Is email still necessary?

It certainly is to a marketing and PR software firm that just spent $169 million to buy an email marketing company.

Why is a company associated with social media in the PR/marketing field buying an email marketing software provider?

Haven’t social media gurus trumpeted email’s death? Perhaps so, but Vocus says the reports of email’s death are greatly exaggerated.

Last month, the firm announced it had spent $169 million—$91 million of that in cash—on iContact, a maker of email marketing software.

The importance of email in marketing has been a longstanding internal debate within Vocus, says Bill Wagner, the company’s chief operating officer. Wagner says he’s even found himself on the side of thinking email’s on its way out, but “the data just doesn’t support it,” he says. “I know it’s very in vogue to talk about the demise of email, but it’s just not borne out in the data.”

That comes in contrast with some executives who want to do away with email.

In November, French technology firm Atos announced a new policy: zero emails. CEO Thierry Britton told The Wall Street Journal that email creates too much clutter and that he hadn’t sent an email message in three years.

Britton wasn’t the first to announce the death of email, and he certainly won’t be the last.

Vocus says email is still a part of the communications mix and an important element of its strategy. In a video about the deal, Vocus CEO Rick Rudman explains that his company “has really gone out and tried to put together the pieces of an all-in-one marketing suite.”

Email still matters

One study in particular that proves email’s continued relevance is one published by Ad-ology, Wagner says, which examined where small-business owners were going to increase their marketing spending in the next few years. As one might expect, social media was No. 1, but the next biggest area was email, which was ranked above websites and search engine optimization.

Wagner says Vocus isn’t interested in pitting different forms of communication against one another. “We really don’t see it as one or the other. It’s not email or social. We don’t want to sell email per se; we want to sell a suite.”

And email fits into the suite by having a different purpose from SEO or some forms of social media.

“Those things are great for identifying people and interacting with people that you didn’t know,” Wagner says. “Eventually, once [customers] opt in—once they become people you know—email is clearly the most effective way to reach them.”

He says companies such as Groupon, which does plenty of email marketing, have proven that.

Wagner concedes that at its worst, email can be just clutter, but at its best, he says, it creates connections with customers that feel more personal than a tweet. At the very least, someone who signs up for an email list is more likely to see that email than they would a post in a Facebook feed. Most people just don’t stay on social media sites all day.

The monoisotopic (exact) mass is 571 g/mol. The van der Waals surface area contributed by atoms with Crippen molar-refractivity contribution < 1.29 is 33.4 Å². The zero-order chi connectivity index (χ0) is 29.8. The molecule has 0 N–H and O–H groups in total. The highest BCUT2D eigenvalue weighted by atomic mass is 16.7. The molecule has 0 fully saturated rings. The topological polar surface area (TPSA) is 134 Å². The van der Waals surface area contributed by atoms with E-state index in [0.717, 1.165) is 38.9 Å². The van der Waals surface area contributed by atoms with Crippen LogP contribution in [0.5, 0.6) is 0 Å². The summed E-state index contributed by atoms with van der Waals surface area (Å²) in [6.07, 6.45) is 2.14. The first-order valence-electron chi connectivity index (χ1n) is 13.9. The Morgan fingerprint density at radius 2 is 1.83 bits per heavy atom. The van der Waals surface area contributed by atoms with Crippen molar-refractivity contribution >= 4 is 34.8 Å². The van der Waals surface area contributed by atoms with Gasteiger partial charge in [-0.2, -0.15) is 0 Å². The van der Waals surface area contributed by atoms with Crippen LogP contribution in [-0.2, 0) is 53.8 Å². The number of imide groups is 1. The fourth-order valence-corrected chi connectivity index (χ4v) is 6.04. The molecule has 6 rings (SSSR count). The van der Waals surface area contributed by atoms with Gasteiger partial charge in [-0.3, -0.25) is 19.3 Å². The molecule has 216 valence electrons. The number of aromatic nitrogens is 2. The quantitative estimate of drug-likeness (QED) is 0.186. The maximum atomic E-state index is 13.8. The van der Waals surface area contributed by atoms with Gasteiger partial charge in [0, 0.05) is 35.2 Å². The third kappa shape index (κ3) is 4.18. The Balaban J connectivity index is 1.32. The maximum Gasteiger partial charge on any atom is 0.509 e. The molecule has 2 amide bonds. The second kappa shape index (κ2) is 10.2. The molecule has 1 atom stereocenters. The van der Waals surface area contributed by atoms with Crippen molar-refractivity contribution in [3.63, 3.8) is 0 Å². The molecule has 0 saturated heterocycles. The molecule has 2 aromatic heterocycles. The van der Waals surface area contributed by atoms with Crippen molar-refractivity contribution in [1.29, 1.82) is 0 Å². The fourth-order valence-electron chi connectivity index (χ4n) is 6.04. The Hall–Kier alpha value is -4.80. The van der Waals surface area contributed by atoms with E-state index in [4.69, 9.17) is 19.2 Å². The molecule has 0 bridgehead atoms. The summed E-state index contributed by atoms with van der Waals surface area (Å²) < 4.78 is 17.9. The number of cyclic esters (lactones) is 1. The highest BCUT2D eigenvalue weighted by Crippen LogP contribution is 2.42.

“We believe that most consumers want to receive content more than one way,” he says.

Shifting Vocus

Vocus’ acquisition of iContact is just the latest in a string of properties the company has bought up, starting with PRWeb in 2006. Since then, the company has acquired Help a Reporter Out, North Social, Engine 140, and a bevy of other properties.

As the company has picked up these PR entities, Wagner says its leaders have noticed that PR people weren’t in the majority of their users. More than half the users of HARO and PRWeb were small-business owners, he says. The second-largest group was made up of marketers.

“The lines between PR and marketing continue to blur,” he says. “The digital transformation of the last few years, and social media have really accelerated that.”

The company has been working the past few years to build a suite of tools specifically for small-business owners or marketers in small business. And, as Rudman points out in the iContact video, that suite needs to be all-inclusive.

“It’s got to be really simple and really easy to use,” says Wagner. “They’re not marketing professionals. They’re working on trying to grow their business.”

Putting it all together

With its huge investment in iContact, Vocus is probably finished—at least for a while—with adding components to its suite. “We have a great set of ingredients,” Wagner says. “Now we want to make sure they’re working together.”

Ultimately, Vocus aims to enable its customers to build campaigns across channels—social media, search engines, email, and their websites.

That doesn’t mean things are automatically going to change for iContact customers, however. Wagner says those customers will still have the same email services, though they will get offers from Vocus for the company’s more robust suite of marketing tools.

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